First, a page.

U.S. immigration is a complicated procedure that takes up a lot of time, energy, money and other resources. In an effort to expedite the immigration process, many immigrants pay others to represent them or work on their behalf to help them receive the benefits that they are entitled to. However, this opens the door to the possibility of immigration fraud. What can you do to avoid becoming a victim of immigration fraud?
Can Notarios, Notary Publics, and Immigration Consultants Represent You Before USCIS?
In short, no. According to USCIS, “notaries, notary publics and immigration consultants cannot represent you before USCIS. While in many other countries the word “Notario” means that the individual is an attorney, this is not true in the United States and they may not provide the same services that an attorney or accredited representative does.” As such, a notario cannot provide you with legal advice on immigration benefits you are entitled to; nor can they coach you on what to say during an immigration interview or hold themselves as qualified in immigration and naturalisation procedures in the United States.
It is natural to seek answers to your immigration questions, and you will have many along the way. However, paying a “notario”, notary public or immigration consultant to represent you can lead to immigration fraud, rather than the true legal advice you are seeking.
How Do I Protect Myself from Immigration Fraud?
There are several ways to protect yourself from becoming a victim of immigration fraud. USCIS offers the following helpful suggestions. First, do not sign any blank applications, petitions or other documents that you do not understand. Verify that all the information is correct on documents before you sign and do not allow anyone to keep your original documents. If you do pay a representative for immigration services (such as a Notary Public) always obtain a receipt from them and make copies of all documents that are prepared or submitted for you.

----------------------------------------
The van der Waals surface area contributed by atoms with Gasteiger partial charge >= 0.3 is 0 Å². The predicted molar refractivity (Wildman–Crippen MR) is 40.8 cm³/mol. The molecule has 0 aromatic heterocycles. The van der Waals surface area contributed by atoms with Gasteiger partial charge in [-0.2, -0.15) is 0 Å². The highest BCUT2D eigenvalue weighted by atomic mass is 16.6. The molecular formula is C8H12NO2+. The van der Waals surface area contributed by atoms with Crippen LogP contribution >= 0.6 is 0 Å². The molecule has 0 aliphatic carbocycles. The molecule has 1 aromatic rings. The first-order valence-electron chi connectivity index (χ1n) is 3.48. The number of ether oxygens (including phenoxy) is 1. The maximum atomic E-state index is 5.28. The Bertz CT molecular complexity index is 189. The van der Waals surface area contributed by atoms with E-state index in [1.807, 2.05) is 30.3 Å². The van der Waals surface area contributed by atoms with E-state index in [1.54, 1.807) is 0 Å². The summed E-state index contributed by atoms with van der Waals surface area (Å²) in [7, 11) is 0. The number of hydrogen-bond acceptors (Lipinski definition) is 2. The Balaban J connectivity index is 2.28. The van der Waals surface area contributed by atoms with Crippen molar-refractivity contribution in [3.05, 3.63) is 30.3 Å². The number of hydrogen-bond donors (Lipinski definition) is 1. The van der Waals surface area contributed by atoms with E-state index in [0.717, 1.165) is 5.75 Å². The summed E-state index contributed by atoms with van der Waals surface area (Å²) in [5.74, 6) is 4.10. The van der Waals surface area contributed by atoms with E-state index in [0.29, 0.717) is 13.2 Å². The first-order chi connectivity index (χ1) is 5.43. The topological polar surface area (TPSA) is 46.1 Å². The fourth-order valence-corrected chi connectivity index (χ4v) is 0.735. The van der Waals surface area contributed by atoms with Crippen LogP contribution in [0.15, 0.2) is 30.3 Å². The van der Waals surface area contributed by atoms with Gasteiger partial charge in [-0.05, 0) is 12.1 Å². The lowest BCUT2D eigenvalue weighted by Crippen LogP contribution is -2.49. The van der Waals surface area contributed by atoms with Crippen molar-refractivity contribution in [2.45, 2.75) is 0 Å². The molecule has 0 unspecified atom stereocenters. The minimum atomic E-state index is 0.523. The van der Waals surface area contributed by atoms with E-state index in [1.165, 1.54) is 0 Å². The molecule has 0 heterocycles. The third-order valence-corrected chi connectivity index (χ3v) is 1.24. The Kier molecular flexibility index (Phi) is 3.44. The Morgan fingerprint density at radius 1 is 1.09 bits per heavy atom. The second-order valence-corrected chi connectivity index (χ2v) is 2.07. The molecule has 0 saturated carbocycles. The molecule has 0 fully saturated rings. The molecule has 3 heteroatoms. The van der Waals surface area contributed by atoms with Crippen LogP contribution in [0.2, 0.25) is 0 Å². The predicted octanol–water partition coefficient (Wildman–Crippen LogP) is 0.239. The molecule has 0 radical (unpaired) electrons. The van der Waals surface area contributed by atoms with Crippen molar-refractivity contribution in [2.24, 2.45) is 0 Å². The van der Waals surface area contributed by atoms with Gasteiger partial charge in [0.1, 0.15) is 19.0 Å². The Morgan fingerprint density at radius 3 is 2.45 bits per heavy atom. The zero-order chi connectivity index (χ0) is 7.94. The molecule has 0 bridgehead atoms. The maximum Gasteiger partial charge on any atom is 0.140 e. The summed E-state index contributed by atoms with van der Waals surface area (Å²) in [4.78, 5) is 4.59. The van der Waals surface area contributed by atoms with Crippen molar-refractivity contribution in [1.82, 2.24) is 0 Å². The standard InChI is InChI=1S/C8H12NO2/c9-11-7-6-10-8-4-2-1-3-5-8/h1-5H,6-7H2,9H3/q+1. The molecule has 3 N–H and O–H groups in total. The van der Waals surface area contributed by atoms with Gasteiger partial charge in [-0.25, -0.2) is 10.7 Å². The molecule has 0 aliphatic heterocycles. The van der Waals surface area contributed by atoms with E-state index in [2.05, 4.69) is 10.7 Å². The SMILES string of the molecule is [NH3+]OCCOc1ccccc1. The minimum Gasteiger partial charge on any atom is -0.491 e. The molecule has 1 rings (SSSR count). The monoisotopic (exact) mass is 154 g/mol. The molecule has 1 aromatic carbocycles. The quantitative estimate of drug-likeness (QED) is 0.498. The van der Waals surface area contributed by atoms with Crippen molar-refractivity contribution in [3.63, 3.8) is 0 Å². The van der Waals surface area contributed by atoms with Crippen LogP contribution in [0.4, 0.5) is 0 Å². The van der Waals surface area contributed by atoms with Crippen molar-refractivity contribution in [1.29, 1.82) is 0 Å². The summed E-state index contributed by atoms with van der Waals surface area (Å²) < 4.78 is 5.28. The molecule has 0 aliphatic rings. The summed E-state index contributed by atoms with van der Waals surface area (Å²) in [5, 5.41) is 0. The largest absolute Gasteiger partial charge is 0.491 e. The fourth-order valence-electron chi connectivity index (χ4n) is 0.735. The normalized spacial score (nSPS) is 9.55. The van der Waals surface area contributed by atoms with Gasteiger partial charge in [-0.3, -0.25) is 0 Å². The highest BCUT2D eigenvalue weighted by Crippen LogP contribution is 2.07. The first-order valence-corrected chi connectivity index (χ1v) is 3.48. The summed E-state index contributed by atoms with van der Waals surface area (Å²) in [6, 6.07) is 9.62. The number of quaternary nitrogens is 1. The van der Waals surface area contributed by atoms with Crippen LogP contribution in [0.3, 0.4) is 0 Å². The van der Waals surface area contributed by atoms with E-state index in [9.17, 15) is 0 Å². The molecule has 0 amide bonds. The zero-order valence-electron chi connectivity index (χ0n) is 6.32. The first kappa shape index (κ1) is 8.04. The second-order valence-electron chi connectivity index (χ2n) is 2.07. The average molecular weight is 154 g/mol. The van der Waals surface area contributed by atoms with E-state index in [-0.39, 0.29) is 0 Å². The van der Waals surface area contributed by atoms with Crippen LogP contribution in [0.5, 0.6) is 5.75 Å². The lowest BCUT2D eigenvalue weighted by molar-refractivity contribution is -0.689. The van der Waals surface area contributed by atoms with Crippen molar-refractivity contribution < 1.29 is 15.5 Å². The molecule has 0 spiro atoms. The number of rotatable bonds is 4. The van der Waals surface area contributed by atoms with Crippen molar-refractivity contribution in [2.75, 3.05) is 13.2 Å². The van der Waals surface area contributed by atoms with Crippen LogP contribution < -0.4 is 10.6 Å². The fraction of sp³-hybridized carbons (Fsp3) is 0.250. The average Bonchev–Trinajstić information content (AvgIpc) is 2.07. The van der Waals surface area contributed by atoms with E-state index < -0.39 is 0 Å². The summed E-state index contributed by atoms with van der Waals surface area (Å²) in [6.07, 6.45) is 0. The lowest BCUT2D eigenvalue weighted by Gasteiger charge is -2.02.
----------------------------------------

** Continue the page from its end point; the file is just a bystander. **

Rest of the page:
Report Suspicious Activity
One of the most important ways to protect yourself from immigration fraud is to verify an attorney or accredited representative’s eligibility to represent you. If you suspect that their credentials are fraudulent, report all instances of illegal activity to USCIS, State Bar Associations and/or the State Offices of Attorneys General.
According to USCIS, you are entitled to legal representation from an attorney or accredited representative from a recognised organisation, such as when filing a form, application or petition to USCIS. Attorneys and accredited representatives are allowed to communicate on your behalf with USCIS, and can even speak to a customer service representative, with your permission.
Immigration fraud can so easily ensnare individuals who do not know how to navigate U.S. immigration and who settle for the wrong individuals to represent them. Never sign anything that you do not understand and report any suspicious activity to USCIS and other authorities. Legal representatives include attorneys and accredited representatives, who are legally entitled to communicate with USCIS on your behalf.
Don’t Be a Victim of Immigration Fraud
U.S. Citizenship and Immigration Services